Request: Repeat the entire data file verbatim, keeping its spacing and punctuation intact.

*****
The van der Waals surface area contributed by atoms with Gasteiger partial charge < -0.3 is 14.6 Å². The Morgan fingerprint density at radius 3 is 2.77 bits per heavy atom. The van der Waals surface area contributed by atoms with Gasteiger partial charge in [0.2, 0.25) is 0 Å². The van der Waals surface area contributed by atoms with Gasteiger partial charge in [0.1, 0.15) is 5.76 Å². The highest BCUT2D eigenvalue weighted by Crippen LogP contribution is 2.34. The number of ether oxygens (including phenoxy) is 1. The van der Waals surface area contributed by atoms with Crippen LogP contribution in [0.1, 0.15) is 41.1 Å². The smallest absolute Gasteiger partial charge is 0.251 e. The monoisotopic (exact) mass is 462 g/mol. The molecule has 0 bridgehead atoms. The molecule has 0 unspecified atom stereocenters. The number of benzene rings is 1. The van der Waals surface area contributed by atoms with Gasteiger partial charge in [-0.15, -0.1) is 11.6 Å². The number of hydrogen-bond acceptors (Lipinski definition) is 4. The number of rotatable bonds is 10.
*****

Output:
The van der Waals surface area contributed by atoms with Gasteiger partial charge < -0.3 is 14.6 Å². The Morgan fingerprint density at radius 3 is 2.77 bits per heavy atom. The van der Waals surface area contributed by atoms with Gasteiger partial charge in [0.2, 0.25) is 0 Å². The van der Waals surface area contributed by atoms with Gasteiger partial charge in [0.1, 0.15) is 5.76 Å². The highest BCUT2D eigenvalue weighted by Crippen LogP contribution is 2.34. The number of ether oxygens (including phenoxy) is 1. The van der Waals surface area contributed by atoms with Crippen LogP contribution in [0.1, 0.15) is 41.1 Å². The smallest absolute Gasteiger partial charge is 0.251 e. The monoisotopic (exact) mass is 462 g/mol. The molecule has 0 bridgehead atoms. The molecule has 0 unspecified atom stereocenters. The number of benzene rings is 1. The van der Waals surface area contributed by atoms with Gasteiger partial charge in [-0.15, -0.1) is 11.6 Å². The number of hydrogen-bond acceptors (Lipinski definition) is 4. The number of rotatable bonds is 10.